8.02 / February 2013

Our Master of Psalmody

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The neuter down the street, Lee, is a master of psalmody.  He used to sing her psalms in church, with liquid, heartbreaking grace, and women swayed flat-heeled shoes; men nodded thick necks; everyone shone.  For years, he was quite the church highlight, and yet, unsure of which role to consider the slender brunette in tan linen pants, no one sat too close or offered conversation.  My parents and neighbors couldn’t decide if they should be flirtatious or macho, discuss the latest mini-series or who would win the playoffs.  They grew nervous to mention car repairs or romance, began to second-guess their own roles, and quickly looked away.  But they did love to hear her sing.

Our preacher was a sweaty, potato-bodied man whose face inflamed red and shiny when he spoke, but for all his enthusiasm, was tortuously boring.  So this, coupled with Lee’s glissando, made his awaited honey psalms our rich dessert after each dutiful service.  The preacher, possessed of plain sight, of course noticed their rankings, and his brow wrinkled in a tight pinch.

Nowadays, you can only hear Lee’s voice sweetening the air if you walk past her open window.  You see, all those years, no one discussed his songs’ lyrics.  The elongated words sounded religious, till the jealous preacher tape-recorded them.  Then he went home, hitched up his pant legs, and sat on his carpet, to listen for reasons for upset.  The next Sunday, Lee wasn’t there, and hasn’t been there since.  Turns out, her holy psalms sang of silk stockings and saffron underwear, sweat beads on upper lips, cat cry moans, bellies on backs, breath on skin.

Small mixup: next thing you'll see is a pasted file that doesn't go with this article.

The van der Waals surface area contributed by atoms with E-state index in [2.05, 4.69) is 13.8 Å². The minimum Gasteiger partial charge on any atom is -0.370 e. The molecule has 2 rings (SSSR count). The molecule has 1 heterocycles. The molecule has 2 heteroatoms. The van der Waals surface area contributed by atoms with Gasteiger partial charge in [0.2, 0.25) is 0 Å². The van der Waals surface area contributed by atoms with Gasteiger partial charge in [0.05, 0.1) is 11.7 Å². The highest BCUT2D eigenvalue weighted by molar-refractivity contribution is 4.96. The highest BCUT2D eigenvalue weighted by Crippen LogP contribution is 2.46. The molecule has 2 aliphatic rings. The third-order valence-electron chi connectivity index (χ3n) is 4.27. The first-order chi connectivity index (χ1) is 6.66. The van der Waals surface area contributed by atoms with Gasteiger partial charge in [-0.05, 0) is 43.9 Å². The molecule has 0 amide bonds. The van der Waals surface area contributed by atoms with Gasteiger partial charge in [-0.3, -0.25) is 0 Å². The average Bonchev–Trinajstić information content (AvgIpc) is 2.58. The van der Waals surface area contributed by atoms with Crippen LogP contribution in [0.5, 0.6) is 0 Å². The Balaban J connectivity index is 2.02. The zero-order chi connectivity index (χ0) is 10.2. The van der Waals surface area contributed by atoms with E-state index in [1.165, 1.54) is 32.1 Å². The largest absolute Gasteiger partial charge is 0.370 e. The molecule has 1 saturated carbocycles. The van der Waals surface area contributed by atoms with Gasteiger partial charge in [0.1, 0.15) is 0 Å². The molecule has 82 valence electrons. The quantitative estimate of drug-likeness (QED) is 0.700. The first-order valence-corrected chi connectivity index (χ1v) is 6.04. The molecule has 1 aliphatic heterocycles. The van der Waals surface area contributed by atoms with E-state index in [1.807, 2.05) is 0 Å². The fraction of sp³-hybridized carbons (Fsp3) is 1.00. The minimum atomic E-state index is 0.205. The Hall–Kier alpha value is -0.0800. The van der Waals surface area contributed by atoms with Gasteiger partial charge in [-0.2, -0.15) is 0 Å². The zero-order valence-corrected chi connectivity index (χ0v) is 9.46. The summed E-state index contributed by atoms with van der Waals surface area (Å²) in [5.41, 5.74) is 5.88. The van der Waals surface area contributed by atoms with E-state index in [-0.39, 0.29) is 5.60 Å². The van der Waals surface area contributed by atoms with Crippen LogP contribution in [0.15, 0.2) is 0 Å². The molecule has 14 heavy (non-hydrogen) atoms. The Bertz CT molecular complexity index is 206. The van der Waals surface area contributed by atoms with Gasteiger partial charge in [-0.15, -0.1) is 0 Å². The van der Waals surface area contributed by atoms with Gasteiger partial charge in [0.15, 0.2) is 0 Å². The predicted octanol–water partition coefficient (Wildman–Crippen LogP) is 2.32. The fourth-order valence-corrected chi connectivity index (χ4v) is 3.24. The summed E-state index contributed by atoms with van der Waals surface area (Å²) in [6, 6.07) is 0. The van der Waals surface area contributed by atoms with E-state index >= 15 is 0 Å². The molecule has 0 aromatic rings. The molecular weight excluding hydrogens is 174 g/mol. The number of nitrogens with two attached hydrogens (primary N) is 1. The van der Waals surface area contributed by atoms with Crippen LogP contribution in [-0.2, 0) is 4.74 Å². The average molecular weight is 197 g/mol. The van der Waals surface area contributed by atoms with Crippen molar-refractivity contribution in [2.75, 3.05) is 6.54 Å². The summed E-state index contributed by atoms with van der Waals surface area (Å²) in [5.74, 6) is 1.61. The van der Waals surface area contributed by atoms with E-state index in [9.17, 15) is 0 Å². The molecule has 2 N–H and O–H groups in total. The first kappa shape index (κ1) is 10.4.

She/he/Lee has no gender, no sexual drive or equipment, yet sings angelically the details of lust.  I grew up with those songs about undone buttons and upper thighs.  For six years, my body heightened and ripened, and reposed once a week, among usually hard women like Mrs. Green and Ms. Gunter, grown flushed and quick-breathed; the row of old mechanic men turned beacon-eyed; the school kids leaned back, mouths parted; and all my other transported neighbors.

After thinking many attentive hours about it, I believe his psalms are a kind of primal scream, a healing erotic eruption.  She balances celibacy by transcribing passion and tonguing it out.  Then, (the rush!) he releases her songs to touch us en masse, in mass, while we’re most controlled and polite.

I wouldn’t say the discovery offended the churchgoers.  I bet most knew what words were sung like wet passion prayers within the church walls, and were privately excited by the act’s illegality and their quiet complicity.  To this day, there’s a short, sacred radius around Lee that becomes a chapel of libido, and people gather around, regular as a weekly service, but more willingly attended.  Like mushrooms, men and women appear on his lawn to search the grass for imaginary lost items, or casually retie their already tight laces.  Grandmothers, gangly boys, middle-aged men, and young wives find reasons to come close and listen, stretch bodies and soften faces, blush and smile.  But they don’t talk to Lee, who sings for them anyway.  They just wouldn’t know what to say.

 


Dawn Sperber is a writer and editor living in New Mexico, surrounded by birds and bobcats, coyotes, and sacred hills. Her writing has appeared in Gargoyle, Going Down Swinging, Hunger Mountain, Moon Milk Review, and elsewhere. Dancing is her favorite way to pray.
8.02 / February 2013

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